Greenpeace ‘frack’ Parliament Square

Publication date: 9th February 2016

    • PHOTO CALL – near Gandhi statue from 7.45am the rig will flare and drill hourly
    • Photos will be uploaded on this link throughout the day

 Tuesday 9th February, London – Greenpeace has installed a life-like ten-metre fracking rig and drill at Parliament Square this morning to ‘bring the local impacts of fracking to the heart of democracy’.

A new Populus poll released today by Greenpeace shows that nearly two-thirds (62%) of people in the UK think their local council, not central government departments, should decide whether to accept or reject fracking applications in their local area.

The rig emits a realistic flame which is firing up every hour using bio ethanol, while flood lighting and the sound effects of drilling and lorries are reverberating around the House of Commons.

The protest and polling results coincide with the first day of the independent Planning Inspectorate inquiry into whether fracking will go ahead in Lancashire. Energy company Cuadrilla, which is owned by companies based in Australia and the Cayman Islands, is appealing against Lancashire county council’s decision to reject its fracking application.

However, Greg Clark, the Communities Minister, has already announced he will have the final say on whether Cuadrilla will be allowed to frack in Lancashire. In a bid to fast track fracking, the government announced last year that he could ignore both the decision by the local council and the Planning Inspectorate.

In a letter sent to Lancashire County Council in November last year, Greg Clark explained, “The reason for this direction is because the drilling appeals involve proposals for exploring and developing shale gas which amount to proposals for development of major importance having more than local significance and proposals which raise important or novel issues of development control, and/or legal difficulties.”

Previously Greg Clark had been vocal in his support for the idea of local decision-making. Back In 2011 he said that local councils should “wield real power.” And last year, Clark told the Local Government Association that they must “Take power now. Don’t let yourself, any longer, be ruled by someone else.

Hannah Martin, Greenpeace campaigner said:

“We are here to fight for the future of the English countryside. Ministers are pushing aside local democracy to bulldoze through their unpopular fracking plans. We have installed a life-like fracking rig and drill at Parliament Square to show them what people in Lancashire and beyond will have to endure if so-called Communities Minister Greg Clark forces fracking on a reluctant nation.”

Last weekend, campaigners and local people were angered further by a leaked letter from three Cabinet ministers – Liz Truss, Amber Rudd and Greg Clark to George Osborne. The letter suggested that fracking applications could be taken out of local authorities’ control altogether and immediately passed to the Nationally Significant Infrastructure Planning process.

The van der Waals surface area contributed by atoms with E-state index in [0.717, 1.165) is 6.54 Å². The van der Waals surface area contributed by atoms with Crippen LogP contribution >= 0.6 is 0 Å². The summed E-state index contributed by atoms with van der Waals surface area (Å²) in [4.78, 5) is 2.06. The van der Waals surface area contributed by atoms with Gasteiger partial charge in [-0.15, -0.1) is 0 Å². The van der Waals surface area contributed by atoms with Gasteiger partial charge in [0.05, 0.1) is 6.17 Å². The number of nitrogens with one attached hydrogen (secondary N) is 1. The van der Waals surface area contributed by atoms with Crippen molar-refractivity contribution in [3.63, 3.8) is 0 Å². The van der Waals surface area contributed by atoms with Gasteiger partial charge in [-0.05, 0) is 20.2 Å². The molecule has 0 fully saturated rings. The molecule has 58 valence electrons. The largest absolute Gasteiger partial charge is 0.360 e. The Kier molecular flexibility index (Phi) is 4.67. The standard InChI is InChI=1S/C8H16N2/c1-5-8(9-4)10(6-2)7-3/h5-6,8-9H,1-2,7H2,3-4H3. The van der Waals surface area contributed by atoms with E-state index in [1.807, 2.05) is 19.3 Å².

“This is an affront to local democracy and shows a lack of respect for people’s wishes.” added Hannah Martin. “People who love and live in the countryside and who care about climate change will not stand for a government riding roughshod over democracy to industrialise our landscape and damage the climate.”

Last year, Greenpeace revealed that Cuadrilla is owned by companies based in Australia and the tax haven of the Cayman Islands, and that four out of ten fracking license holders are either wholly or partially owned through tax havens.

Hannah Martin continued:

“We and the government know that most known reserves of fossil fuels must stay in the ground if we are to have any chance of combating climate change. A dash for gas is simply not an environmentally and economically effective strategy to power the UK after the Paris climate agreement.”

A rally is taking place outside Blackpool Football club where the inquiry is being held. Jasber Singh, from Lancashire and part of Frack Free Lancashire said:

“I have been involved with anti-fracking community groups in Lancashire for over two years, and the number of groups keeps increasing. That’s because we are not going to gain anything from fracking apart from air, noise, land and water pollution that’s bad for our health and the health of the climate. It would pay the Communities Minister to visit some communities in Lancashire rather than ignoring us and our council.”


For more information, please call Kate Blagojevic on 07801 212 959

The planning inspector will make a recommendation to the Secretary of State for Communities and Local Government, Greg Clark, who will make the final decision.


Cuadrilla, the biggest UK shale company, is 45 per cent-owned by Riverstone, a private equity company fund registered in the Cayman Islands. Another 45 per cent is owned by AJ Lucas, an Australian company, whose largest shareholder, Kerogen Investments, is registered in the Cayman Islands.